6. Broadband network selection issues

    NASA Astrophysics Data System (ADS)

    Leimer, Michael E.

    1996-01-01

    Selecting the best network for a given cable or telephone company provider is not as obvious as it appears. The cost and performance trades between Hybrid Fiber Coax (HFC), Fiber to the Curb (FTTC) and Asymmetric Digital Subscriber Line networks lead to very different choices based on the existing plant and the expected interactive subscriber usage model. This paper presents some of the issues and trades that drive network selection. The majority of the Interactive Television trials currently underway or planned are based on HFC networks. As a throw away market trial or a short term strategic incursion into a cable market, HFC may make sense. In the long run, if interactive services see high demand, HFC costs per node and an ever shrinking neighborhood node size to service large numbers of subscribers make FTTC appear attractive. For example, thirty-three 64-QAM modulators are required to fill the 550 MHz to 750 MHz spectrum with compressed video streams in 6 MHz channels. This large amount of hardware at each node drives not only initial build-out costs, but operations and maintenance costs as well. FTTC, with its potential for digitally switching large amounts of bandwidth to an given home, offers the potential to grow with the interactive subscriber base with less downstream cost. Integrated telephony on these networks is an issue that appears to be an afterthought for most of the networks being selected at the present time. The major players seem to be videocentric and include telephony as a simple add-on later. This may be a reasonable view point for the telephone companies that plan to leave their existing phone networks untouched. However, a phone company planning a network upgrade or a cable company jumping into the telephony business needs to carefully weigh the cost and performance issues of the various network choices. Each network type provides varying capability in both upstream and downstream bandwidth for voice channels. The noise characteristics vary as well. Cellular quality will not be tolerated by the home or business consumer. The network choices are not simple or obvious. Careful consideration of the cost and performance trades along with cable or telephone company strategic plans is required to ensure selecting the best network.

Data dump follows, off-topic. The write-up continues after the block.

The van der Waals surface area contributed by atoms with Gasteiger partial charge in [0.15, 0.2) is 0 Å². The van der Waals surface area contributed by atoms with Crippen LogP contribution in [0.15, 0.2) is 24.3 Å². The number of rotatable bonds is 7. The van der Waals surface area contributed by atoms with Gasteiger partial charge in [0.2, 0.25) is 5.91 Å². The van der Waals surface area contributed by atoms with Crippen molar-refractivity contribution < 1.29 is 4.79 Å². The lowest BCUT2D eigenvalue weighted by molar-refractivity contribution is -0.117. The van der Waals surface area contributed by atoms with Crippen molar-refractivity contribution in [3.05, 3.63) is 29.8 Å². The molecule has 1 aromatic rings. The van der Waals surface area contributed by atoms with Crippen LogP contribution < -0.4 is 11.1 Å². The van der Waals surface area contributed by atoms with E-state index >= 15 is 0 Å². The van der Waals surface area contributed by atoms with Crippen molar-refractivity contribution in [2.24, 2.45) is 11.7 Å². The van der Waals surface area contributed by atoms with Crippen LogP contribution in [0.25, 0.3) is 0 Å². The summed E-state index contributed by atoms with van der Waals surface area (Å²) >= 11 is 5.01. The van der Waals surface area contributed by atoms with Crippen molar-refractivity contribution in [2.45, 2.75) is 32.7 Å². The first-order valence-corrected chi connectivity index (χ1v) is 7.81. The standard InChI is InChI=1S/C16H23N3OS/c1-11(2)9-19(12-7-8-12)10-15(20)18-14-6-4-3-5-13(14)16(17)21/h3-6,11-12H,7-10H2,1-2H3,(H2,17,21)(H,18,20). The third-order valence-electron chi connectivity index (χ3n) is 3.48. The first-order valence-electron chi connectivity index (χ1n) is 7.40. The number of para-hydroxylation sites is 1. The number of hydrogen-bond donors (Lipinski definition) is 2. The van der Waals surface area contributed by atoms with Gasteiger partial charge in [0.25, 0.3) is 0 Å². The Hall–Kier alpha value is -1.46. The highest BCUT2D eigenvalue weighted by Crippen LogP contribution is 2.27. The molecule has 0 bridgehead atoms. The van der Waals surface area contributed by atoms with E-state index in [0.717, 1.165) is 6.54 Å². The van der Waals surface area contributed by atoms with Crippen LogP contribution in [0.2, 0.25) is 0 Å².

7. Local area gigabit networking

    SciTech Connect

    Tolmie, D.E.

    1991-01-01

    Computer networks must become faster as the equipment that is being interconnected increases in power and performance. Ethemet, with a 10 Mbit/s speed, seemed awesome a few years ago, but is beginning to show its age as more machines are tied together, and workstations attain the power of yesterdays mainframes. Networks using gigabit speeds are just starting to become available and offer a whole new set of problems and potential. This paper addresses what the higher speeds are being used for, the ''standards'' efforts specifying the higher speed channels, the network architectures being proposed, and some of the open problems requiring extensive further work. 13 refs., 2 figs.

  8. Quantifying randomness in real networks

    NASA Astrophysics Data System (ADS)

    Orsini, Chiara; Dankulov, Marija M.; Colomer-de-Simón, Pol; Jamakovic, Almerima; Mahadevan, Priya; Vahdat, Amin; Bassler, Kevin E.; Toroczkai, Zoltán; Boguñá, Marián; Caldarelli, Guido; Fortunato, Santo; Krioukov, Dmitri

    2015-10-01

    Represented as graphs, real networks are intricate combinations of order and disorder. Fixing some of the structural properties of network models to their values observed in real networks, many other properties appear as statistical consequences of these fixed observables, plus randomness in other respects. Here we employ the dk-series, a complete set of basic characteristics of the network structure, to study the statistical dependencies between different network properties. We consider six real networks--the Internet, US airport network, human protein interactions, technosocial web of trust, English word network, and an fMRI map of the human brain--and find that many important local and global structural properties of these networks are closely reproduced by dk-random graphs whose degree distributions, degree correlations and clustering are as in the corresponding real network. We discuss important conceptual, methodological, and practical implications of this evaluation of network randomness, and release software to generate dk-random graphs.